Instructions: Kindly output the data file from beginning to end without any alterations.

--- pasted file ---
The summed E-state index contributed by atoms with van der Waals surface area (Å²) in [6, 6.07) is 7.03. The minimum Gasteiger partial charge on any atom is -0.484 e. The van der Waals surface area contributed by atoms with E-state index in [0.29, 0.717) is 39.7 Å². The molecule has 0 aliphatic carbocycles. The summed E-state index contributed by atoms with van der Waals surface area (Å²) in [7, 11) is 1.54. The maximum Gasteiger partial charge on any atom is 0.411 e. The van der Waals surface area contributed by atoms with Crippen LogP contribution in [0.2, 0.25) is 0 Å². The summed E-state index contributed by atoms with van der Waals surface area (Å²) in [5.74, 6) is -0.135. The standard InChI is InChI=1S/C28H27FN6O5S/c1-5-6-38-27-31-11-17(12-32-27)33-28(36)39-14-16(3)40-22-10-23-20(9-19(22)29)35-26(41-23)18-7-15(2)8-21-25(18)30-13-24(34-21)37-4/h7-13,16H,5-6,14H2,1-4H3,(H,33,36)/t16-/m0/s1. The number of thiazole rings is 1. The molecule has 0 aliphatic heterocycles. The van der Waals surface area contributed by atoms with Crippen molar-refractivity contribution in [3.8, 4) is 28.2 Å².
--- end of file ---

The summed E-state index contributed by atoms with van der Waals surface area (Å²) in [6, 6.07) is 7.03. The minimum Gasteiger partial charge on any atom is -0.484 e. The van der Waals surface area contributed by atoms with E-state index in [0.29, 0.717) is 39.7 Å². The molecule has 0 aliphatic carbocycles. The summed E-state index contributed by atoms with van der Waals surface area (Å²) in [7, 11) is 1.54. The maximum Gasteiger partial charge on any atom is 0.411 e. The van der Waals surface area contributed by atoms with Crippen LogP contribution in [0.2, 0.25) is 0 Å². The summed E-state index contributed by atoms with van der Waals surface area (Å²) in [5.74, 6) is -0.135. The standard InChI is InChI=1S/C28H27FN6O5S/c1-5-6-38-27-31-11-17(12-32-27)33-28(36)39-14-16(3)40-22-10-23-20(9-19(22)29)35-26(41-23)18-7-15(2)8-21-25(18)30-13-24(34-21)37-4/h7-13,16H,5-6,14H2,1-4H3,(H,33,36)/t16-/m0/s1. The number of thiazole rings is 1. The molecule has 0 aliphatic heterocycles. The van der Waals surface area contributed by atoms with Crippen molar-refractivity contribution in [3.8, 4) is 28.2 Å².